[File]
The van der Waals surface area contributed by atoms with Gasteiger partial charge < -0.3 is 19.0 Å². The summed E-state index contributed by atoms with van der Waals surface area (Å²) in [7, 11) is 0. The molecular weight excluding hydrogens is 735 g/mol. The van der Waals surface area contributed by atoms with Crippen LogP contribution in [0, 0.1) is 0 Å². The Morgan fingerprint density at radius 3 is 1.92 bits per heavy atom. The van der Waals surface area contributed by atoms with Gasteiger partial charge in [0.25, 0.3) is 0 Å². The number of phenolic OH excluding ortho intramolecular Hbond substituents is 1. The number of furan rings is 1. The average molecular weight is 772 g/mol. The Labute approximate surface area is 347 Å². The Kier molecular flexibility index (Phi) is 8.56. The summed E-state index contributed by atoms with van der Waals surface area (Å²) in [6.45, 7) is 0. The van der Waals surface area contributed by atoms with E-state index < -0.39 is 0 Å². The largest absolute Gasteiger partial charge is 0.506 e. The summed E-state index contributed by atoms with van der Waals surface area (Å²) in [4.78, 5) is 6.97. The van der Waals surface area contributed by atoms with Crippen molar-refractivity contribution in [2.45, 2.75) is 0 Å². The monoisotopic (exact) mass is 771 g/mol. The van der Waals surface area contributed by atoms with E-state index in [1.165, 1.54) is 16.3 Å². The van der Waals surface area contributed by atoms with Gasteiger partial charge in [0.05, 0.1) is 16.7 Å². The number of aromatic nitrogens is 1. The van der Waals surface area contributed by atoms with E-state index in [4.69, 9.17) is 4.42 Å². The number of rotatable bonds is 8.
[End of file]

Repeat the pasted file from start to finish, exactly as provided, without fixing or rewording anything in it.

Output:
The van der Waals surface area contributed by atoms with Gasteiger partial charge < -0.3 is 19.0 Å². The summed E-state index contributed by atoms with van der Waals surface area (Å²) in [7, 11) is 0. The molecular weight excluding hydrogens is 735 g/mol. The van der Waals surface area contributed by atoms with Crippen LogP contribution in [0, 0.1) is 0 Å². The Morgan fingerprint density at radius 3 is 1.92 bits per heavy atom. The van der Waals surface area contributed by atoms with Gasteiger partial charge in [0.25, 0.3) is 0 Å². The number of phenolic OH excluding ortho intramolecular Hbond substituents is 1. The number of furan rings is 1. The average molecular weight is 772 g/mol. The Labute approximate surface area is 347 Å². The Kier molecular flexibility index (Phi) is 8.56. The summed E-state index contributed by atoms with van der Waals surface area (Å²) in [6.45, 7) is 0. The van der Waals surface area contributed by atoms with E-state index < -0.39 is 0 Å². The largest absolute Gasteiger partial charge is 0.506 e. The summed E-state index contributed by atoms with van der Waals surface area (Å²) in [4.78, 5) is 6.97. The van der Waals surface area contributed by atoms with Crippen molar-refractivity contribution in [2.45, 2.75) is 0 Å². The monoisotopic (exact) mass is 771 g/mol. The van der Waals surface area contributed by atoms with E-state index in [1.165, 1.54) is 16.3 Å². The van der Waals surface area contributed by atoms with Gasteiger partial charge in [0.05, 0.1) is 16.7 Å². The number of aromatic nitrogens is 1. The van der Waals surface area contributed by atoms with E-state index in [4.69, 9.17) is 4.42 Å². The number of rotatable bonds is 8.